Businesses are increasingly prioritizing a concept called “cyber resilience.” It refers to the ability to reduce and overcome cyber threats, which have been on the rise the past decade. COVID-19 has given hackers another avenue to exploit businesses by targeting weak passwords and technical vulnerabilities. As such, businesses must be cyber resilient in the COVID-19 period.
How Hackers Breach Data Security
A hacker uses variations on a handful of techniques to penetrate business networks and steal confidential information. Some hackers are out to damage companies, while others are just trying to seize data they can sell to other criminals. Those that seek destruction often distribute malware, which can then lock up computers and damage data. Many hackers have used the COVID-19 world as a theme for tricking victims into clicking a link that unleashes malware.
Every large and small business should be aware of the common schemes and tactics used by hackers. Phishing is one of their most common scams in which they pretend to be someone else, such as a trusted friend or popular brand. Once they establish an online friendship, the hacker can then plan a series of hidden attacks. It’s an easy attack method for hackers since workers are usually not trained to detect and report suspicious emails.
The fact that security breaches have surged by 67 percent since 2014 should be enough evidence that hackers aren’t giving up. The more sophisticated cybersecurity gets, the more hackers try to catch up with the technology. Many times, they rely on hacking software that tests millions of passwords. Phishing is a more frequent scheme because it can lead to stealing money and information faster.
Cybercriminals are exploiting the pandemic by going after companies with new digital infrastructure designed to allow remote work. All it takes is for one employee to open an infected email to create disruption and potential downtime. Registration of domain names related to COVID-19 has skyrocketed in 2020, but many can be attributed to scams.
How Can Companies Fight Against Hackers
Companies need strong cybersecurity policies to protect themselves from hacking. Businesses need to train employees to avoid visiting unknown websites, especially those with nothing to do with their assigned work activity. Employees should beware of email and web addresses that resemble famous entities. Hackers commonly impersonate famous brands by using a domain that is one character off or includes a dash.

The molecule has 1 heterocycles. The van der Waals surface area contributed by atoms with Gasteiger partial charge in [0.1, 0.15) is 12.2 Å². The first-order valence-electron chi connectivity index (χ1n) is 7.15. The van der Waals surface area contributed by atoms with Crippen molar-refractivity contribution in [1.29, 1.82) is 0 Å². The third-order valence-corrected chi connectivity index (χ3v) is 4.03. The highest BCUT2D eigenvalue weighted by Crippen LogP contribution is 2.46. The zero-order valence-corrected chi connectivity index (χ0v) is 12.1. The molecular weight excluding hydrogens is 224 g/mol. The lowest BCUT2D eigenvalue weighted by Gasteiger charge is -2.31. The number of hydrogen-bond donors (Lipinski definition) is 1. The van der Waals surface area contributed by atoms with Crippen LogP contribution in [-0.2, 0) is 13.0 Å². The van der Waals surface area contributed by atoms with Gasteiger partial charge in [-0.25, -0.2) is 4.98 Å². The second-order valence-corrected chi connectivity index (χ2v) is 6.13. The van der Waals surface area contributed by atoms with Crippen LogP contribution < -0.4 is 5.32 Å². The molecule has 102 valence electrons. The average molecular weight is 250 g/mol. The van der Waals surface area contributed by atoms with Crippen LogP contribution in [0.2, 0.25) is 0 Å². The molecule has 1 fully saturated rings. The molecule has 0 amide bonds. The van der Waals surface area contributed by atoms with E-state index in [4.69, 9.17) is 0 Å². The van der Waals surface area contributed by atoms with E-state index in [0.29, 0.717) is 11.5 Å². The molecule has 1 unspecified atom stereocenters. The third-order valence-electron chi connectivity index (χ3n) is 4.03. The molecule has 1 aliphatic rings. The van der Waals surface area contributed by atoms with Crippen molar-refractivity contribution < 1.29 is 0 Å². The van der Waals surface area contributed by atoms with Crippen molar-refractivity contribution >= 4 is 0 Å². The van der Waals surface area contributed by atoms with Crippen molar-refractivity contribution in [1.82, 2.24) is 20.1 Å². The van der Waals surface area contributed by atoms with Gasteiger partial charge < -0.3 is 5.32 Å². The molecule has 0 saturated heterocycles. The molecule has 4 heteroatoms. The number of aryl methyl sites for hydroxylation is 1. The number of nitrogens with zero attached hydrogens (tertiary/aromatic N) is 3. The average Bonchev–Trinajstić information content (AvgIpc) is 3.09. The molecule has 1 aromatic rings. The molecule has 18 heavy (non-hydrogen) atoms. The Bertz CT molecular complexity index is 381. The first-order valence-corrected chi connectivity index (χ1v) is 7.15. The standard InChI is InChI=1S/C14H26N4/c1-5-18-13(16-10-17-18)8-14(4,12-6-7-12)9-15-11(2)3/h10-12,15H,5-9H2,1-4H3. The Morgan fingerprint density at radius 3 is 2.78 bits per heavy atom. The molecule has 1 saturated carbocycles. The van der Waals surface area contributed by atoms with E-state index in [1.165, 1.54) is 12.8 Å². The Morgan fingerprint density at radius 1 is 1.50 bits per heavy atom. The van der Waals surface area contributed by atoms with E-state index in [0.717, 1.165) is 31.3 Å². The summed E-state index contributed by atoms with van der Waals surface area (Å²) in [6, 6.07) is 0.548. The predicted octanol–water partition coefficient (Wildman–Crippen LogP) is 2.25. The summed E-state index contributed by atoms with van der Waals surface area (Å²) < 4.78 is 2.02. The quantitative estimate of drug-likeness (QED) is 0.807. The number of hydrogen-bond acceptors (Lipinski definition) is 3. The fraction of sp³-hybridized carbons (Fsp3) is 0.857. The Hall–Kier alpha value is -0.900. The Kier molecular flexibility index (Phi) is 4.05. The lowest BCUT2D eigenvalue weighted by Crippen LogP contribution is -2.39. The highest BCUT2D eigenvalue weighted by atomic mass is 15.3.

Fighting ransomware attacks involves watching out for emails making odd and urgent requests. Ransomware is a scheme in which a victim clicks a malicious link, and it locks up their computer with a hacker’s warning message to make a ransom payment or risk losing access to data. The payment usually must be cryptocurrency. The best protection against this type of attack is to regularly back up all critical files in a secure and separate location.
Multifactor authentication has become a common solution to help keep hackers locked out of accounts where they don’t belong. This strategy involves adding a second step to logging into an account after entering the password. It might include a security question in which only the account holder knows the answer or utilizes an email account or mobile phone to send a code to help verify identity.
Ultimately, businesses must be on the lookout for deceptive emails inviting clicks and treat them as unwanted spam. The key is to be aware of the cyber risks involved and use risk management tactics such as training staff, updating software,
With the constant threat of cyberattacks, finding the right insurance for your business, regardless of its size, is critical to entrepreneurial success. Let us help you find the right business insurance solutions that meet your needs and budget. Talk to the team at Kneller Agency today to get started. We can help you find affordable coverage for your start-up business.
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